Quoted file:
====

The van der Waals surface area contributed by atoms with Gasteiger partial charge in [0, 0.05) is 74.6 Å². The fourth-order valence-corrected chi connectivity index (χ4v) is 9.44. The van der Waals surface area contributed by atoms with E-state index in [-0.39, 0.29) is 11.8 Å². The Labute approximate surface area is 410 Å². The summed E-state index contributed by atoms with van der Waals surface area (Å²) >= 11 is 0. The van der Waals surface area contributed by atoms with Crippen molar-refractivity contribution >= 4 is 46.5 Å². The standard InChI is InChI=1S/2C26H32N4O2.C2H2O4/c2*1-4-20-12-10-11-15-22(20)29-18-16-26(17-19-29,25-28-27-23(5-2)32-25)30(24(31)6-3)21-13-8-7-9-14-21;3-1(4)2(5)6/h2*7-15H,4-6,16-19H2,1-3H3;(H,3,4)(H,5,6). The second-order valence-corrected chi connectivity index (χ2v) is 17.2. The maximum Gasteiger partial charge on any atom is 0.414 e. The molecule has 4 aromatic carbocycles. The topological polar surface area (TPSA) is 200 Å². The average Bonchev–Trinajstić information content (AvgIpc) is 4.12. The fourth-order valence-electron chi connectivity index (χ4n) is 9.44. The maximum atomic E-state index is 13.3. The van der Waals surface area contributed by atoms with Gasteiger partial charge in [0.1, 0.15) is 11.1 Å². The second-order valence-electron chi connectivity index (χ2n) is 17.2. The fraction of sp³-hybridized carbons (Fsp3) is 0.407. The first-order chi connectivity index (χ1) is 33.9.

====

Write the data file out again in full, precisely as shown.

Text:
The van der Waals surface area contributed by atoms with Gasteiger partial charge in [0, 0.05) is 74.6 Å². The fourth-order valence-corrected chi connectivity index (χ4v) is 9.44. The van der Waals surface area contributed by atoms with E-state index in [-0.39, 0.29) is 11.8 Å². The Labute approximate surface area is 410 Å². The summed E-state index contributed by atoms with van der Waals surface area (Å²) >= 11 is 0. The van der Waals surface area contributed by atoms with Crippen molar-refractivity contribution >= 4 is 46.5 Å². The standard InChI is InChI=1S/2C26H32N4O2.C2H2O4/c2*1-4-20-12-10-11-15-22(20)29-18-16-26(17-19-29,25-28-27-23(5-2)32-25)30(24(31)6-3)21-13-8-7-9-14-21;3-1(4)2(5)6/h2*7-15H,4-6,16-19H2,1-3H3;(H,3,4)(H,5,6). The second-order valence-corrected chi connectivity index (χ2v) is 17.2. The maximum Gasteiger partial charge on any atom is 0.414 e. The molecule has 4 aromatic carbocycles. The topological polar surface area (TPSA) is 200 Å². The average Bonchev–Trinajstić information content (AvgIpc) is 4.12. The fourth-order valence-electron chi connectivity index (χ4n) is 9.44. The maximum atomic E-state index is 13.3. The van der Waals surface area contributed by atoms with Gasteiger partial charge in [0.1, 0.15) is 11.1 Å². The second-order valence-electron chi connectivity index (χ2n) is 17.2. The fraction of sp³-hybridized carbons (Fsp3) is 0.407. The first-order chi connectivity index (χ1) is 33.9.